Daniel is a postdoctoral fellow at Lawrence Berkeley National Labs. He received his BS and PhD in electrical engineering from MIT (2010) and UC Berkeley (2017), respectively. Daniel’s PhD dissertation topic was on developing a fully on-chip LED driver with novel techniques such as multilevel converters, sigma-delta control, and active ripple cancellation. His postdoctoral work is focused on DC power distribution, and he was the technical lead on much of LBNL’s studies in the efficiency and economics of DC power. Daniel also developed several DC power analysis tools and built up the LBNL DC testing lab. His other interests span power electronics, power systems, microgrids, controls, and networked buildings.
"Energy-saving opportunities of direct-DC loads in buildings." Applied Energy 248 (2019) 274 - 287. .
"Emerging Zero-Standby Solutions for Miscellaneous Electric Loads and the Internet of Things." Electronics 8.5 (2019). .
Direct Current as an Integrating and Enabling Platform for Zero-Net Energy Buildings. Sacramento, CA: California Energy Commission, 2019. .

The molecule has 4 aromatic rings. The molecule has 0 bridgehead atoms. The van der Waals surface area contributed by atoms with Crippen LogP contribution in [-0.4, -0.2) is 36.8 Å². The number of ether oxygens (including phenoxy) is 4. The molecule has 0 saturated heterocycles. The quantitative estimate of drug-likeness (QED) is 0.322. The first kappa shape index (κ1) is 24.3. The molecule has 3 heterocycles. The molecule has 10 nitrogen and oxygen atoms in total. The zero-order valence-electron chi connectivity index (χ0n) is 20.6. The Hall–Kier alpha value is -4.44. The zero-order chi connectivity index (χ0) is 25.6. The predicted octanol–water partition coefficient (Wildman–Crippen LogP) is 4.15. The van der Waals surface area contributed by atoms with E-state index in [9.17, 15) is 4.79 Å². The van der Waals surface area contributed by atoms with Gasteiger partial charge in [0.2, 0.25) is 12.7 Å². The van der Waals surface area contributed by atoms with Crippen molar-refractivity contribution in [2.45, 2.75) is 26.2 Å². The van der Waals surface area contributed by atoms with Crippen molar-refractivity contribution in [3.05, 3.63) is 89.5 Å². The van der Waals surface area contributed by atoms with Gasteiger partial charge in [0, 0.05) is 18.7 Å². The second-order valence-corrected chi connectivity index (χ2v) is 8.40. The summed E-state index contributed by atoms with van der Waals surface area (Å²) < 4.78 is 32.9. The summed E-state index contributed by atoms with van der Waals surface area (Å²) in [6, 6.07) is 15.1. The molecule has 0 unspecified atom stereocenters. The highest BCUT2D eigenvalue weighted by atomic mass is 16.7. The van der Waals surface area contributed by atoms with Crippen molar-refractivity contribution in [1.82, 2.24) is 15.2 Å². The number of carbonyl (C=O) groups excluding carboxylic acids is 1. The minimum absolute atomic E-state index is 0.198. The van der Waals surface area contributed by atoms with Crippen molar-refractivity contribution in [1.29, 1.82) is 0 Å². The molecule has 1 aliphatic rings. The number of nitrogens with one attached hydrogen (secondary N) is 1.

"Techno-economic analysis of DC power distribution in commercial buildings." Applied Energy 230 (2018) 663 - 678. .
"Zero Standby Solutions with Optical Energy Harvesting from a Laser Pointer." Electronics 7.11 (2018). .
"A simulation-based efficiency comparison of AC and DC power distribution networks in commercial buildings." Applied Energy 210 (2018) 1167-1187. LBNL-2001160. .
"Emerging Solutions to the Standby Power Problem." ACEEE 2018 Summer Study on Energy Efficiency in Buildings 2018. .
"A simulation-based efficiency comparison of AC and DC power distribution networks in commercial buildings." Second International Conference on DC Microgrids. 2017. .
Review of DC Power Distribution in Buildings: A Technology and Market Assessment. Berkeley, CA: Lawrence Berkeley National Laboratory, 2017. LBNL-2001006. .